William Glasser (May 11, 1925 – August 23, 2013) was an American psychiatrist. Glasser was the developer of Reality Therapy and Choice Theory. His ideas, which focus on personal choice, personal responsibility and personal transformation, are considered controversial by mainstream psychiatrists, who focus instead on classifying psychiatric syndromes as "illnesses", and who often prescribe psychotropic medications to treat mental disorders.
He was also notable for applying his theories to broader social issues, such as education, management, and marriage, to name a few. He deviated from conventional psychiatrists by warning the general public about the potential detriments caused by the profession of psychiatry in its traditional form because of the common goal to diagnose a patient with a mental illness and prescribe medications to treat the particular illness when, in fact, the patient may simply be acting out of unhappiness, not a brain disorder. Glasser advocated the consideration of mental health as a public health issue.
Glasser was born in Cleveland, Ohio, to Ben Glasser, a watch and clock repairman, and his wife Betty. He attended Case Western Reserve University in Cleveland, where he earned his BS in chemical engineering in 1945. After a short career as an engineer, Glasser returned to Case Western in 1946, but was drafted into the army during his first semester and stationed at Dugway Proving Ground in Utah. He returned to Case Western in 1947, earning his MA in clinical psychology in 1949 and his MD in psychiatryin 1953.
After being "thrown off the staff" at the VA hospital due to his anti-Freudian beliefs, Glasser took a position as staff psychiatrist at the Ventura School for Delinquent Girls, where he began teaching ideas that became the basis for reality therapy. During this time, Glasser met G. L. Harrington, an older psychiatrist who openly disbelieved the Freudian model of mental illness, who Glasser credits as his "mentor". Glasser set up a private psychotherapy practice in Los Angeles, which he maintained until 1986.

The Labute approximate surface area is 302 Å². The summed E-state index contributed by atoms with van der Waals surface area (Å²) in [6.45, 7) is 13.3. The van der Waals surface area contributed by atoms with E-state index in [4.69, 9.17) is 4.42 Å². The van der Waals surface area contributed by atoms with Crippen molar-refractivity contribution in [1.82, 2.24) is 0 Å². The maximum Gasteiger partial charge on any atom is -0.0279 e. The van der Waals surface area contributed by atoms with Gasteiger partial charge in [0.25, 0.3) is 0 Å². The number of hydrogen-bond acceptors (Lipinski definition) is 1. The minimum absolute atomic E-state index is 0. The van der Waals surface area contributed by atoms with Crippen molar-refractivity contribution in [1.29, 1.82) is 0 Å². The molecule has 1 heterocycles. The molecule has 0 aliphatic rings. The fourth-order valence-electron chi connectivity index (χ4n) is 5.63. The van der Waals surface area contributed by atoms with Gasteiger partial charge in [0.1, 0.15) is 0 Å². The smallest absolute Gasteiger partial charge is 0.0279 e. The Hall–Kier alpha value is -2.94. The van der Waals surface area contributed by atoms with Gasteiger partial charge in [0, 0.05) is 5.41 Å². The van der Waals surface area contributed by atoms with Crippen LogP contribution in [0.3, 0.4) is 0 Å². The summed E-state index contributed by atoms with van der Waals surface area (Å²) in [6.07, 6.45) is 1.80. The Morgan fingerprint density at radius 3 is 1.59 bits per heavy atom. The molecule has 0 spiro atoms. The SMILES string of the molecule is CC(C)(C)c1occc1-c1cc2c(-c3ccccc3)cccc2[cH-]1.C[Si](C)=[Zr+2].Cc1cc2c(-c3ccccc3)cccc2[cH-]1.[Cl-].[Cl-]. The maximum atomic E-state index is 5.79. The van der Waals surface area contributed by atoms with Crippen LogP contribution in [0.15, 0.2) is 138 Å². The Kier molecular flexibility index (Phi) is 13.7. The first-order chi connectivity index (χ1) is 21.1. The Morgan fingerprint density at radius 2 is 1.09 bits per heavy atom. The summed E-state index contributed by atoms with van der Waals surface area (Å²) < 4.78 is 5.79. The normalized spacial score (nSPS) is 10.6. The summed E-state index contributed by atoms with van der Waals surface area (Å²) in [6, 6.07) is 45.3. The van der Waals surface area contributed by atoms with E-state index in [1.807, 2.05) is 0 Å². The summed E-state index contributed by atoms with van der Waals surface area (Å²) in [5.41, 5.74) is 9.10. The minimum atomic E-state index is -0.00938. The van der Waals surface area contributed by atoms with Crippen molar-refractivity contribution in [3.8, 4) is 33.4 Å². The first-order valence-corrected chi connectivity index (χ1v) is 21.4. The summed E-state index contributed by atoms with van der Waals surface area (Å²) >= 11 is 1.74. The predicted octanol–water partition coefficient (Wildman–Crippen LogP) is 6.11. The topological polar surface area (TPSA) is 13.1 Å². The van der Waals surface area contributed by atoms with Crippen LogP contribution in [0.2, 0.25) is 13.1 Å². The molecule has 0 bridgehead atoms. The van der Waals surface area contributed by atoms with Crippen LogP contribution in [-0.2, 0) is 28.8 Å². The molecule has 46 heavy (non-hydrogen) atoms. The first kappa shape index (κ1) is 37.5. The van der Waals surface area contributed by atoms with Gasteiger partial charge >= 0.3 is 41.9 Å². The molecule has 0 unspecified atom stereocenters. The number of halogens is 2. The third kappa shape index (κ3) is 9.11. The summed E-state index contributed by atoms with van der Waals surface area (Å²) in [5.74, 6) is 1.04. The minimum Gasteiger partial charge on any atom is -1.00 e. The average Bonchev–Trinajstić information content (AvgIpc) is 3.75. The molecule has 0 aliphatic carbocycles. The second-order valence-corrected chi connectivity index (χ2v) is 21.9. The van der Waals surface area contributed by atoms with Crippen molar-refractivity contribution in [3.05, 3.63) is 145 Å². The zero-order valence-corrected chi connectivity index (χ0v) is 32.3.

He completed his medical internship and psychiatric residency at UCLA and the Veterans Administration Hospital, respectively, and became board certified in 1961. Glasser authored and co-authored numerous and influential books on mental health, counseling, and the improvement of schools, teaching, and several publications advocating a public health approach to mental health versus the prevailing "medical" model. By the 1970s Glasser called his body of work "Control Theory". By 1996, the theoretical structure evolved into a comprehensive body of work renamed "Choice Theory", mainly because of the confusion with perceptual control theory by William T. Powers, developed in the 1950s.
Glasser authored and co-authored numerous and influential books on mental health, counseling, and the improvement of schools, teaching, and several publications advocating a public health approach to mental health versus the prevailing "medical" model. Glasser founded the Institute for Reality Therapy in 1967, which was renamed the Institute for Control Theory, Reality Therapy and Quality Management in 1994 and later the William Glasser Institute in 1996. The institute is located in Tempe, Arizona, and has branch institutes throughout the world.
Outside of the United States, the William Glasser International (WGI) has active independent national organizations in many countries including Canada, Croatia, Slovenia, Ireland, the UK, Malaysia, the Philippines, South Korea, Japan, Central and South America, Australia and New Zealand. Neither WGI nor its affiliate organisations confer titles such as "counsellor" or "therapist" in their basic courses. In Europe however, an advanced course can lead to the European Certificate in Psychotherapy.